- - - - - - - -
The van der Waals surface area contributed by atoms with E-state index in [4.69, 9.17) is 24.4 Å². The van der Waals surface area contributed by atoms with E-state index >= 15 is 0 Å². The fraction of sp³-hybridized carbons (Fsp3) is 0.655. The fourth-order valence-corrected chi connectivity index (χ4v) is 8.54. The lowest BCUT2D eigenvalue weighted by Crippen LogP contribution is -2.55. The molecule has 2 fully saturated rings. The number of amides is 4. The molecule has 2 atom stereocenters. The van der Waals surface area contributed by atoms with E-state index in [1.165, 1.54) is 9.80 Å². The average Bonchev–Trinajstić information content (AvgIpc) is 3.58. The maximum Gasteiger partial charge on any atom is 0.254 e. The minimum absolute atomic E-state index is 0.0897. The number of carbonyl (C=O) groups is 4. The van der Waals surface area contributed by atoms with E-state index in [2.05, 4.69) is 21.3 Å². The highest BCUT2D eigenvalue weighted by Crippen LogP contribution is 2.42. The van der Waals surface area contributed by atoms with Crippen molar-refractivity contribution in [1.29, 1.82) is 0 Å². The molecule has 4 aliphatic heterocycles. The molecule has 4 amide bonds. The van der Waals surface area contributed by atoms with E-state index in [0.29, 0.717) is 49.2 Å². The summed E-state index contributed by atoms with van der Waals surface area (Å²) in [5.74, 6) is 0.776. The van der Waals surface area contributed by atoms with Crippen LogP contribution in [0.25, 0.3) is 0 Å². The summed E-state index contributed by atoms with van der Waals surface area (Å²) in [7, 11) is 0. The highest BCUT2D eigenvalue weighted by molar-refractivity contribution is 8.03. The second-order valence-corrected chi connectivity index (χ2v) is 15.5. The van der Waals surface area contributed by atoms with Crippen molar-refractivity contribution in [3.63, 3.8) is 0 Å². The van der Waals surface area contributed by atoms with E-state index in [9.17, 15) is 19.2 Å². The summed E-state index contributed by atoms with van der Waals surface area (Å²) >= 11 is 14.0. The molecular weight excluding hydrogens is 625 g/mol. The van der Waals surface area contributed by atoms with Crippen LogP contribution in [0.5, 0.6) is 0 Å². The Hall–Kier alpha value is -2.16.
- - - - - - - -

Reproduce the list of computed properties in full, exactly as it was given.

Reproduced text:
The van der Waals surface area contributed by atoms with E-state index in [4.69, 9.17) is 24.4 Å². The van der Waals surface area contributed by atoms with E-state index >= 15 is 0 Å². The fraction of sp³-hybridized carbons (Fsp3) is 0.655. The fourth-order valence-corrected chi connectivity index (χ4v) is 8.54. The lowest BCUT2D eigenvalue weighted by Crippen LogP contribution is -2.55. The molecule has 2 fully saturated rings. The number of amides is 4. The molecule has 2 atom stereocenters. The van der Waals surface area contributed by atoms with E-state index in [1.165, 1.54) is 9.80 Å². The average Bonchev–Trinajstić information content (AvgIpc) is 3.58. The maximum Gasteiger partial charge on any atom is 0.254 e. The minimum absolute atomic E-state index is 0.0897. The number of carbonyl (C=O) groups is 4. The van der Waals surface area contributed by atoms with E-state index in [2.05, 4.69) is 21.3 Å². The highest BCUT2D eigenvalue weighted by Crippen LogP contribution is 2.42. The van der Waals surface area contributed by atoms with Crippen molar-refractivity contribution in [1.29, 1.82) is 0 Å². The molecule has 4 aliphatic heterocycles. The molecule has 4 amide bonds. The van der Waals surface area contributed by atoms with E-state index in [0.29, 0.717) is 49.2 Å². The summed E-state index contributed by atoms with van der Waals surface area (Å²) in [5.74, 6) is 0.776. The van der Waals surface area contributed by atoms with Crippen LogP contribution in [0.25, 0.3) is 0 Å². The summed E-state index contributed by atoms with van der Waals surface area (Å²) in [7, 11) is 0. The highest BCUT2D eigenvalue weighted by molar-refractivity contribution is 8.03. The second-order valence-corrected chi connectivity index (χ2v) is 15.5. The van der Waals surface area contributed by atoms with Crippen molar-refractivity contribution in [3.63, 3.8) is 0 Å². The van der Waals surface area contributed by atoms with E-state index in [9.17, 15) is 19.2 Å². The summed E-state index contributed by atoms with van der Waals surface area (Å²) >= 11 is 14.0. The molecular weight excluding hydrogens is 625 g/mol. The van der Waals surface area contributed by atoms with Crippen LogP contribution in [0.5, 0.6) is 0 Å². The Hall–Kier alpha value is -2.16.